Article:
Needless to iterate, it was the Nehruvian model of development which was privileged at the behest of the state in the decades following Independence, thereby, reducing the Gandhian model to insignificance. Even the operationalization of this model in a sharply stratified society like India, hinged on powerful interest groups: “capitalist merchants and industrialists, the technical and administrative bureaucracy, and rich farmers.”14 While capitalists’ influence could be seen in the huge state investments in infrastructure for the industries, thereby, subsidizing input cost for their production, most noticeably through power, minerals/metals, and communications, the big landowners benefitted by cheap and adequate water, power, and fertilizer supply for agricultural yield, and bureaucrat-politician nexus controlled resource generation and its deployment through its proverbial red tape tactics. What we see, therefore, in the immediate aftermath of Independence is a coalescence of interest groups at play comprising of the more consolidated dominant social classes. Advertently or inadvertently, this strategy alienated the bulk of the rural population, which was the centerpiece of the Gandhian developmental paradigm. It is these sections of small and marginal farmers, artisans, landless labourers, and other aboriginal communities, who constitute the social constituency for the reception of the civilizational state chimera that comes laced with Gandhian vocabulary and ideas which, probably, the constitutional state mechanism failed to realize.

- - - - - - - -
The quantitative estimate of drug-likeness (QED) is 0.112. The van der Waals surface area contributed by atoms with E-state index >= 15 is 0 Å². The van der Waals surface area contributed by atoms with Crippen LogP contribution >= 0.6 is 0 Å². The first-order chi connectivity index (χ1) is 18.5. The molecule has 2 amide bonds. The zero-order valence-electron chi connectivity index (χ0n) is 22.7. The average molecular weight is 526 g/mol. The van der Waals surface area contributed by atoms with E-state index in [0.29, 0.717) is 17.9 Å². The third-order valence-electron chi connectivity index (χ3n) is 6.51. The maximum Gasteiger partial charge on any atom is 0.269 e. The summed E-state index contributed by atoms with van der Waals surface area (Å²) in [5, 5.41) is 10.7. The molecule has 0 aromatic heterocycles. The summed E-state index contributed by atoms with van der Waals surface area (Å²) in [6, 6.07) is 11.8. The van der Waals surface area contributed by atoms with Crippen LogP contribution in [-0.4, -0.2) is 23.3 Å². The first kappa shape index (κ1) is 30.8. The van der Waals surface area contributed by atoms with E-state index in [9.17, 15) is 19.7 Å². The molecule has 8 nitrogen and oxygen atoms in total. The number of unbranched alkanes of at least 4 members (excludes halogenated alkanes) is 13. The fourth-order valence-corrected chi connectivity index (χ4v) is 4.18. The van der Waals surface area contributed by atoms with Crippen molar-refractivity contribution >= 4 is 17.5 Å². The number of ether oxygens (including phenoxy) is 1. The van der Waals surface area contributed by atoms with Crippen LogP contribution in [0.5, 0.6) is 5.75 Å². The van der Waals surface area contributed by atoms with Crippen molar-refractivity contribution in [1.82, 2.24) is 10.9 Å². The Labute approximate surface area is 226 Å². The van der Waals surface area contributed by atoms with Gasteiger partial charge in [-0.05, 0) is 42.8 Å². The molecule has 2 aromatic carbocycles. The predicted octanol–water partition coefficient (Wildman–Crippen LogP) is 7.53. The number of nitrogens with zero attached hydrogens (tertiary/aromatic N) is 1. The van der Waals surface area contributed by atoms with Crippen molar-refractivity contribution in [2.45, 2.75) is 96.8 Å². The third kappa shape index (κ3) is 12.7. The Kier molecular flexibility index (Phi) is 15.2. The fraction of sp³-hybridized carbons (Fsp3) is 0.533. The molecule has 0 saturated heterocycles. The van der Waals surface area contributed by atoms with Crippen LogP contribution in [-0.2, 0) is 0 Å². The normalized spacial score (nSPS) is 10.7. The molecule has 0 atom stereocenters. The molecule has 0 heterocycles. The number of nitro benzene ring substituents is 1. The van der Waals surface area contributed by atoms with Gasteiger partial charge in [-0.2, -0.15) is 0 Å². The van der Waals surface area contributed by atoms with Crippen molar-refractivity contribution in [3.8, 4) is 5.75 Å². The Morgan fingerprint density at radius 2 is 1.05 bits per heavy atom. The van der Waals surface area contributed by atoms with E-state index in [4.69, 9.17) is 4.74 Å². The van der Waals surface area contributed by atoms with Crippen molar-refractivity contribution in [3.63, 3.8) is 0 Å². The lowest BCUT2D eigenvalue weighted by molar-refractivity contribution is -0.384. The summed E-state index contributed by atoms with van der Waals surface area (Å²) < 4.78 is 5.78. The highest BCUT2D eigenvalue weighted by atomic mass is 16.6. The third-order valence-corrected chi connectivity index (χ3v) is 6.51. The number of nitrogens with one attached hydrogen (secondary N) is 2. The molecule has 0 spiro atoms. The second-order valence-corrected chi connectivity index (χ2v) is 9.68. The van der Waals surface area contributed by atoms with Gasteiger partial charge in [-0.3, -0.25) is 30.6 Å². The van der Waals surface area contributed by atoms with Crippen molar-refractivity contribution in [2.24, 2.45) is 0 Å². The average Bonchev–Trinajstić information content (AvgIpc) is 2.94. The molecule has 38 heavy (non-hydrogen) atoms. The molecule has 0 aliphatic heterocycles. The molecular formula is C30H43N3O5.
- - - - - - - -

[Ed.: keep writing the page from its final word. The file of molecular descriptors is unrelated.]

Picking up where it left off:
Constitutional and Civilizational State Stipulation  

The past couple of decades have seen several modern constitutional polities across the globe vying  to embellish their civilizational identity and values, in order to embark on their transnational projects, or even redirect the imagery towards domestic audiences, “affirming certain political presuppositions or ideological tendencies.”15 China leverages this imagery to provide traction to its BELT Road initiative outside its state territory citing the ‘Silk Route’ civilizational heritage, while Vladimir Putin’s Russia has joined the bandwagon by declaring that it was Russia’s status as a civilization-state which prevented it, “from dissolving in this diverse world.”16 Besides India, the United States, Turkey, and even the European Union are being spoken of by commentators as being the other potential candidates to don this status. While non-Western countries like China, Russia and India may differ in terms of their civilizational-state specifics and definition, what is  common among this sought/invoked identity is their sense of unease with imposition of Enlightenment inspired “universality” of notions like liberalism, democracy, justice, etc., to constitutionally identify, and thereby, get a ticket to meddle in their internal affairs. Further, with the resented unipolar hegemony of Washington being on the wane, “it’s only natural for non-Western countries to draw inspiration from their own cultures and civilizations as a way to distinguish themselves from the discredited American model.”17